Tuesday, July 13th: Novel Whore

Wednesday, July 14th: Ask Miss A

Thursday, July 15th: Life and Times of a "New" New Yorker

Monday, July 19th: The 3 R's Blog

Tuesday, July 20th: Scraps of Life

Wednesday, July 21st: A Few More Pages

Thursday, July 22nd: Novel Whore- Gabriella

Friday, July 23rd: Starting Fresh

Monday, July 26th: Caribousmom

Tuesday, July 27th: The Tome Traveller

Wednesday, July 28th: Jo-Jo Loves to Read!!!

Thursday, July 29th: Bibliofreak

Monday, August 2nd: A Bookworm's World

Tuesday, August 3rd: Jen's Book Thoughts

Friday, July 9, 2010

Update on Blog

Hello everyone!

I am just popping in to tell you all to move on over to my new blog A Library of My Own. I will still post book reviews here at Life and Times of a "New" New Yorker through the end of August.*  But if you want my entire blog in all it's glory, just head on over there:

Oh, and as an incentive, I have a nice long photo post of my time in Paris years ago as part of Paris in July - hosted by Book Bath and Thyme for Tea.  Go check it out!

* Publishers and Publicists: If you've sent me a book to read and review and want to make sure I post it at Life and Times of a "New" New Yorker, please let me know:

Thursday, July 8, 2010

The Queen of Palmyra Giveaway Winner!

Sorry for my delayed announcement of the winner of The Queen of Palmyra. I had asked everyone to name a book that had totally absorbed them. I received a number of new to me books, a few of Michelle Moran's books like Cleopatra's Daughter, and a couple of my favorites (The Art of Racing in the Rain and Pride and Prejudice). A few of you, including the winner, mentioned The Help.

And the winner....

I've sent you an email so please email me your snail mail address so I can ship it out to you.

Thanks everyone for entering the contest!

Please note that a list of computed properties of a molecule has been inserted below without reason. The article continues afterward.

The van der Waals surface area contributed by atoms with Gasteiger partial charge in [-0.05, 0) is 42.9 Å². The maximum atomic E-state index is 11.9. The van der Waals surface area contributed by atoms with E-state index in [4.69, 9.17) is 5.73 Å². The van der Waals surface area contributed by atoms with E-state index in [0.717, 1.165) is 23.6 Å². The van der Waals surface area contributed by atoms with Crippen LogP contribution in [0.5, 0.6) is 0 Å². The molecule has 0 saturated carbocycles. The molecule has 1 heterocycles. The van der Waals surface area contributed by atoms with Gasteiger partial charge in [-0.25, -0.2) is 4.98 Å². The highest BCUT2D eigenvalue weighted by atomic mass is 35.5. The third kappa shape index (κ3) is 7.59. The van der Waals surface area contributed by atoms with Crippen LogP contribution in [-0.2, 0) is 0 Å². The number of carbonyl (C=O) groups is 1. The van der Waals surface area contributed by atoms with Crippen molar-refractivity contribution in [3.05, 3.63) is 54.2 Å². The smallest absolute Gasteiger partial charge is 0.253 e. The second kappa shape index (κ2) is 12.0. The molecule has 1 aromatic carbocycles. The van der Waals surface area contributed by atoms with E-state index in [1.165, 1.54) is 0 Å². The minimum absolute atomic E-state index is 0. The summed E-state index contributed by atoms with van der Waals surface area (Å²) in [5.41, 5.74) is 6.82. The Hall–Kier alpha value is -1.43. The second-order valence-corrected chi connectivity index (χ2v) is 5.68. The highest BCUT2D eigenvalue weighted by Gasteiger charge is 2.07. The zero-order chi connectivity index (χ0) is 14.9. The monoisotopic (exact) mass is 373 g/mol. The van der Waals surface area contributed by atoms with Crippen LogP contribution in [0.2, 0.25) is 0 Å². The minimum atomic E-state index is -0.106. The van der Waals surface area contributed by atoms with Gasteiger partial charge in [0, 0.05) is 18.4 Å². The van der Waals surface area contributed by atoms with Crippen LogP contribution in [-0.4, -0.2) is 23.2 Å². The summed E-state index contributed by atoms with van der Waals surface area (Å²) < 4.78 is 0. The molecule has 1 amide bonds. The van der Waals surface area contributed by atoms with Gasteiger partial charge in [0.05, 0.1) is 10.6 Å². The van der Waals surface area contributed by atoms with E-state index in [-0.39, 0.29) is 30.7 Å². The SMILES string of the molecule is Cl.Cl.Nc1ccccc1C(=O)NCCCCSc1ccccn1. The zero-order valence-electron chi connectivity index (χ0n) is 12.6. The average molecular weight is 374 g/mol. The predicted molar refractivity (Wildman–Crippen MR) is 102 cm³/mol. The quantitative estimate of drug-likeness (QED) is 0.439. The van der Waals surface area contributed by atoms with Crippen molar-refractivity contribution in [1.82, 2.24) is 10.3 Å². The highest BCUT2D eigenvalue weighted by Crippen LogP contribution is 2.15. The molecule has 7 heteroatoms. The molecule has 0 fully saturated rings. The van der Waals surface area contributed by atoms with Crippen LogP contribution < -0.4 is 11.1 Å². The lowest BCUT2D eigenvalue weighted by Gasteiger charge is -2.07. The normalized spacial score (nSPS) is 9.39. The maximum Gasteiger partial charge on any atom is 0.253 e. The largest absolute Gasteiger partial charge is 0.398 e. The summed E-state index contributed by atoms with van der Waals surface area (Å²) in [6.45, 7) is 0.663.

How to Knit a Love Song - Rachael Herron

Book: How to Knit a Love Song
Author: Rachael Herron
Paperback: 320 pages
Publisher: Avon A (April 1, 2010)

A little while ago I read a knitting romance book by Rachael Herron called How to Knit a Love Song.  I received the book from Harper Collins and thought it was such a cute book.  I had no clue that there was a whole genre of knitting novels out there.  I have to say it's something that I could get into since I recently took up knitting.

Here's the story:

Abigail is running away from her old life and towards a new beginning.  Her mentor and friend, Eliza Carpenter (famous in the knitting circles) recently passed away and left Abigail a home on her California property.  Abigail's dreams are put on hold though when she shows up and finds Eliza's angry but attractive nephew living there.

Eliza apparently left Abigail the cottage on the property while Cade, the nephew, gets the property and the main house.  Cade is angry that the land he's made prosperous during his aunt's absence has been usurped by a city girl.

So yeah, this is a romance novel and normally I wouldn't be too big into it but I absolutely loved the knitting part.  I also have to admit that while not insanely original, the story was pretty cute and not too romantically annoying.  It also helped inspire me to knit more on my own.  There's even a pattern for a sweater, which is what Abigail is working on, at the back of the book.  I also loved that each chapter started with a pearl (or purl...sorry, had to do it) of wisdom from Eliza Carpenter.  This is one of those books I sent on to my sister to read and enjoy.